Machine learning will continue to grow next year and beyond, and eventually it will affect almost every aspect of our lives.
5. Self-Driving Automobiles
Tesla debuted its Autopilot around three years ago, and since then driverless cars have been a huge topic of discussion. Tesla announced in 2016 that all upcoming car models would have the sensors and software necessary for self-driving, though the capability would not be enabled until the software was ready and regulatory legislation for self driving cars was passed. By 2017, Tesla Autopilot had logged more than 1.3 billion miles. Google’s self driving cars have traveled millions of miles, all of which are done via self-driving, and Uber deployed self-driving cars in Pittsburgh and San Francisco at the end of 2016.
All major car manufacturers have announced self-driving car initiatives with delivery dates ranging from 2018 to 2021. Many experts expect legislation will be ready by 2021 for autonomous cars to be used legally for the first time. Another analysis forecasts that autonomous vehicles will be on the road by 2025.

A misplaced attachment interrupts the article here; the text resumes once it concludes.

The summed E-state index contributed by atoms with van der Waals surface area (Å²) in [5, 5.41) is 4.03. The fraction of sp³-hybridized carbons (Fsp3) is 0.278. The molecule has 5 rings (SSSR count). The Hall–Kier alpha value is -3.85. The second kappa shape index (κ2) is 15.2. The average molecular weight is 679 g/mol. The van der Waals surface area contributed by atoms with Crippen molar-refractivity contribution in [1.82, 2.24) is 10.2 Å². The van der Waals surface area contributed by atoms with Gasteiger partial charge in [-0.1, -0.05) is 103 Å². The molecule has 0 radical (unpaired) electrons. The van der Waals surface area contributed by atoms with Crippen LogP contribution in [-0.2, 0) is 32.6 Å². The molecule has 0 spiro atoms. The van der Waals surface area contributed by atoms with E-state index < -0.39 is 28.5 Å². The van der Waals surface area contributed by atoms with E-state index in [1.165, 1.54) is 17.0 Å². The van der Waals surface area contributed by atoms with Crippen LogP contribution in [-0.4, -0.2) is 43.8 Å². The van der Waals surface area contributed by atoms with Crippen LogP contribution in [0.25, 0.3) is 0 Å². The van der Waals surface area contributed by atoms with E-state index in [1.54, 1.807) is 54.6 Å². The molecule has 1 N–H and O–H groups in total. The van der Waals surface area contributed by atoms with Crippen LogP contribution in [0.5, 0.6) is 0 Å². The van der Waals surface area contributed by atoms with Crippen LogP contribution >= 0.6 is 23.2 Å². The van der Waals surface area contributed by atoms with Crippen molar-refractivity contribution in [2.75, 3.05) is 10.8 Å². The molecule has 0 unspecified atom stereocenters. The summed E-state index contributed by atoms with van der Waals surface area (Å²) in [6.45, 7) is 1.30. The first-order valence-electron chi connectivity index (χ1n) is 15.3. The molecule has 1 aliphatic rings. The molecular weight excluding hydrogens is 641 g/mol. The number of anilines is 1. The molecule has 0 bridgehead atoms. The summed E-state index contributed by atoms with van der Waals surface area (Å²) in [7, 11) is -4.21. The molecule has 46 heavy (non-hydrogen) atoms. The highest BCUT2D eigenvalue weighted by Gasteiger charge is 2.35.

Self-driving cars are already here in early stages with Tesla Autopilot and other assisted driving available in models on the road. In the coming year we will see self-driving vehicles gain momentum as many of the large manufacturers offer assisted driving such as Autopilot. They will eventually announce their schedules for delivery of the next-generation self driving level 3 and level 4 cars with the ultimate delivery of level 5 autonomous vehicles within 5-8 years. Self-driving vehicles are no longer a sci-fi tale of future societies. They are becoming closer to reality each day, and that trend will pick up steam this coming year.
6. Virtual Reality (VR) & Augmented Reality (AR)